Jim Sinclair’s Commentary
If you do not like what an Index is saying then the economic cure is to change the Index?
Trader Dan’s Commentary
Our nation is frickin’ doomed. These dishonest and unethical bastards will do anything to keep the illusion alive.
This is nothing but government sanctioned theft of senior citizen Social Security benefits.
Change To Inflation Measurement On Table As Part Of Budget Talks –Aides By Corey Boles and Janet Hook
WASHINGTON -(Dow Jones)- Lawmakers are considering changing how the Consumer Price Index is calculated, a move that could save perhaps $220 billion and represent significant progress in the ongoing federal debt ceiling and deficit reduction talks.
According to congressional aides familiar with the discussions, the proposal would shift how the Consumer Price Index is calculated to reflect how people tend to change spending patterns when prices increase. For example, consumers tend to drive less when gas prices increase dramatically.
Such a move is widely seen by economists as resulting in a slower rise in inflation. That would impact an array of federal programs that are linked to CPI including the Social Security program and income tax brackets set by the federal government.
The proposal could lower federal spending by around $220 billion over the next decade, based on calculations by last year’s White House deficit commission, which recommended the change as part of its final report.
According to two congressional aides familiar with the budget negotiations, the shift is being "seriously discussed" as part of the ongoing talks to strike a budget deal, that would be used to ease the passage of a required increase in the country’s debt limit.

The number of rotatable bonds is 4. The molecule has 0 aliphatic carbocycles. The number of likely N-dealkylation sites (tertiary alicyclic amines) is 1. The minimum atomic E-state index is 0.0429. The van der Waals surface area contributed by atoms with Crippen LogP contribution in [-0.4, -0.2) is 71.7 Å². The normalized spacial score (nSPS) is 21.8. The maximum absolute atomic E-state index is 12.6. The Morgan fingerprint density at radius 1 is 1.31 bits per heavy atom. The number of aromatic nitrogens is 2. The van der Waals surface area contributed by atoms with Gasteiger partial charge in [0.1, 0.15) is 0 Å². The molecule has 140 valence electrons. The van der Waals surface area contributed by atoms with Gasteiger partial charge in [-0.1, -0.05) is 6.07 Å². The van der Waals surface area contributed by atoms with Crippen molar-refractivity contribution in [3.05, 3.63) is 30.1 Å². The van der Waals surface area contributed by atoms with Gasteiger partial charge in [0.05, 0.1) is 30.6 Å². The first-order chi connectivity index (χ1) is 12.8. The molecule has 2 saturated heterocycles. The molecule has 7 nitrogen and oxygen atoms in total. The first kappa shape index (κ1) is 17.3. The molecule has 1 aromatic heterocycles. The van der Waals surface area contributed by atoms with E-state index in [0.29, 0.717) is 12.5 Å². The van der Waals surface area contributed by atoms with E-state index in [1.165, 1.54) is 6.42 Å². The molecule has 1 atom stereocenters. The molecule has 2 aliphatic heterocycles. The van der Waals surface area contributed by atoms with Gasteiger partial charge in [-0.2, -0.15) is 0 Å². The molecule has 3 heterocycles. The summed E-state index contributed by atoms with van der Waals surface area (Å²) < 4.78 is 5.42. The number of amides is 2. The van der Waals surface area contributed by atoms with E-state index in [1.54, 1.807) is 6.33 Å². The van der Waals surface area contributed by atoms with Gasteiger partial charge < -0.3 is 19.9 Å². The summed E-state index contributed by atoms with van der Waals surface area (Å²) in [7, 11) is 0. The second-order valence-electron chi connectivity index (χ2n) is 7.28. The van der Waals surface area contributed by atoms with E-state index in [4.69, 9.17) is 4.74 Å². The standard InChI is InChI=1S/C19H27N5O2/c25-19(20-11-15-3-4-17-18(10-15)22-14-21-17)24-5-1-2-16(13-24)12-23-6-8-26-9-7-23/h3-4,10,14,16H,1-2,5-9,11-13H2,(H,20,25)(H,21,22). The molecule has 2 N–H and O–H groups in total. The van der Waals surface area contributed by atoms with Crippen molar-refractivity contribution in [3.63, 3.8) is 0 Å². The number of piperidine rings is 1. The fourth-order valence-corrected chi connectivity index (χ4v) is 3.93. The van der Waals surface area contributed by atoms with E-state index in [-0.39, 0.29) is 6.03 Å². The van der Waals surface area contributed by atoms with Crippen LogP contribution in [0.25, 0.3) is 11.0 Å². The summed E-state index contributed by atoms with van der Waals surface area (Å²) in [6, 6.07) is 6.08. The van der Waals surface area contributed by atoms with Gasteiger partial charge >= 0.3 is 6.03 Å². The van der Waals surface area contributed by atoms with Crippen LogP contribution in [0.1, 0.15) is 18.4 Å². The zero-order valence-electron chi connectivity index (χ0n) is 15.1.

Jim Sinclair’s Commentary
The most endangered species are those that are approaching retirement or presently receiving pensions.
U.S. Postal Service to Stop Paying Into Pension Fund By Angela Greiling Keane and John Hughes – Jun 22, 2011 10:35 AM ET
June 22 (Bloomberg) — The U.S. Postal Service, facing insolvency unless it gets approval to delay a $5.5 billion payment for worker health benefits, will suspend contributions to an employee retirement account to save $800 million this year. Jon Erlichman reports on Bloomberg Television’s "In the Loop." (Source: Bloomberg)
The U.S. Postal Service, facing insolvency without approval to delay a $5.5 billion payment for worker health benefits, will suspend contributions to an employee retirement account to save $800 million this year.
The Postal Service will stop paying employer contributions to the defined-benefit Federal Employees Retirement System, which covers about 85 percent of career postal workers, it said today in an e-mailed statement. The $115 million payment, made every other week, will stop on June 24, the statement said.
Suspending payments to the retirement account will help “conserve cash and preserve liquidity,” the statement said. The agency estimates it has overpaid by $6.9 billion and has asked Congress to pass legislation to return that money.
Congress must “make bold, quick and substantive reforms,” said Art Sackler, executive director of the Washington-based Coalition for a 21st Century Postal Service, which represents corporate mail customers. “The USPS is hanging by a thread.”